The snake is often found in coffee plantations in areas in which its original habitat, cloud forests, have been removed and replaced by the plantations.
Researchers have discovered a new species of coffee snake of the Colubridae family of snakes. The snake, Ninia guytudori sp. nov, with a proposed name of Tudor’s coffee snake, is similar to N. atrata and N. schmidti and N. teresitae with some radical differences, one being the white lip and neck coloration, and a white bridle and belly that is not “irregularly spotted speckled or obscured by dark pigment,” like other Ninia snakes. Other Ninia snakes, such as N. atrata have a red, orange, or yellow nuchal collar.
The male snakes have an average snout to vent length of 243mm. Females are smaller at 183mm. The snake is largely black in coloration with a hint of a rust color on the tips of the scales. The head of the snake is white in coloration, as if it was dipped in white paint. However, the top of the head, including the eyes, forehead and nostrils are black, lacking any white coloration.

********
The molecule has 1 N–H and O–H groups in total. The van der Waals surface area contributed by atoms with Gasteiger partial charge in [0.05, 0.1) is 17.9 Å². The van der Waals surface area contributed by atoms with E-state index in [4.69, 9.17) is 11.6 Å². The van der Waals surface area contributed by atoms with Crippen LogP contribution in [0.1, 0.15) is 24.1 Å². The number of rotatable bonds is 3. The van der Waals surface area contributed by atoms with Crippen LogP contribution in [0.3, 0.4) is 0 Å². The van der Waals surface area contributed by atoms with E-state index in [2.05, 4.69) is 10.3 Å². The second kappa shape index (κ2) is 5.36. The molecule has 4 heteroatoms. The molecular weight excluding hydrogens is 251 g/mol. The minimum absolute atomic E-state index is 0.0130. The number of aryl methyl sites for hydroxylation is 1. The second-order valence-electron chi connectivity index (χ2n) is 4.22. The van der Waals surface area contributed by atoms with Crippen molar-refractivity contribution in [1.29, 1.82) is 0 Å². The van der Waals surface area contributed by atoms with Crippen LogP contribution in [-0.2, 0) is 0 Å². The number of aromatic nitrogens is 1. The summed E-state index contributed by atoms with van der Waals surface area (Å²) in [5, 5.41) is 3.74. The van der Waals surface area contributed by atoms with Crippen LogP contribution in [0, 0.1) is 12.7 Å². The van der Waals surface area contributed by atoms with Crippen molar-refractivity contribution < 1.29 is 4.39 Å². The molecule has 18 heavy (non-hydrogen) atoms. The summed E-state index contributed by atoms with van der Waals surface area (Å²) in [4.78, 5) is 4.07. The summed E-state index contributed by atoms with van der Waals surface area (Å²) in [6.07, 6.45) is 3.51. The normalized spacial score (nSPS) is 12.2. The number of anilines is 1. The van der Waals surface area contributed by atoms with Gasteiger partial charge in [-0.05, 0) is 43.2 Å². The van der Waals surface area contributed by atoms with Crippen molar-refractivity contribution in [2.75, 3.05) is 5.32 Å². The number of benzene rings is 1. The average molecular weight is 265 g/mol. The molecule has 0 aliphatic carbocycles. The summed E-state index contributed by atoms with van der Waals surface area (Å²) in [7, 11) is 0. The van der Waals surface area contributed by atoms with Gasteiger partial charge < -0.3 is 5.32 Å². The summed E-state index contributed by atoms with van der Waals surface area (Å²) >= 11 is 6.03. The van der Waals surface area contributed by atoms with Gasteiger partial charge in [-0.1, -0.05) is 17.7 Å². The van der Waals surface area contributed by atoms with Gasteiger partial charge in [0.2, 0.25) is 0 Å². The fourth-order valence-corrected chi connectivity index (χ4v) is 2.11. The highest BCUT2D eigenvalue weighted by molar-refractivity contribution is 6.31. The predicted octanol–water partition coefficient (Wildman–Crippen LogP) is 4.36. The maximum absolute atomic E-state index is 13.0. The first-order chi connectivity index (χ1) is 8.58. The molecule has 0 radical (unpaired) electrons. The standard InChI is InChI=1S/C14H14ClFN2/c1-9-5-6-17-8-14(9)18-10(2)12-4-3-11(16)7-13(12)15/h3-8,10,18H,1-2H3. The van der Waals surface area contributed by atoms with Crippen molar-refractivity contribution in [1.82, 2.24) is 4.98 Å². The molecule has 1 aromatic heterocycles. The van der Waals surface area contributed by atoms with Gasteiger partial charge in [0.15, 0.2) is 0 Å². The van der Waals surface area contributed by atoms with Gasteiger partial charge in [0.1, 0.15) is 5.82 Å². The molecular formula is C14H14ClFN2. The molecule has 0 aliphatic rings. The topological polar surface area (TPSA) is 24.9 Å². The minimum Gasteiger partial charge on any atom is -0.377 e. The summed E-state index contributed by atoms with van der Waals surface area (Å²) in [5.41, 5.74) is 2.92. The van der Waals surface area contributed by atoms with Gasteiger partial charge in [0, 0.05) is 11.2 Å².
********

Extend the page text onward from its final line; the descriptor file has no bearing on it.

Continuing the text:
The snake is often found in coffee plantations in areas in which its original habitat, cloud forests, have been removed and replaced by the plantations. It can be found at elevations between 1,000 and 1,500 meters above sea level on the Pacific side of the Andes Mountains.
The snake is named in honor of Guy Tudor, a naturalist and scientific illustrator. “The specific epithet guytudori is a patronym honoring Guy Tudor, an all-around naturalist and scientific illustrator with a deep fondness for birds and all animals, in recognition of the impact he has had on the conservation of South America’s birds through his artistry.”
The researchers consider Ninia guytudori sp. nov. to be in the Near Threatened category when following the IUCN criteria. They cite the species being recorded in more than 10 localities and distributed over an area that still retains more than 53 percent of its forest cover. The researchers write in their paper that although there are no immediate threats to the species, some populations may be in decline due to deforestation due to logging and large scale mining that occurs in several locations in which the snake is known to occur. This includes Imbabura province, where the researchers say there are only two known populations of the species.
The complete paper,”A new species of Ninia (Serpentes, Colubridae) from western Ecuador and revalidation of N. schmidti” can be read on the Evolutionary Systematics website.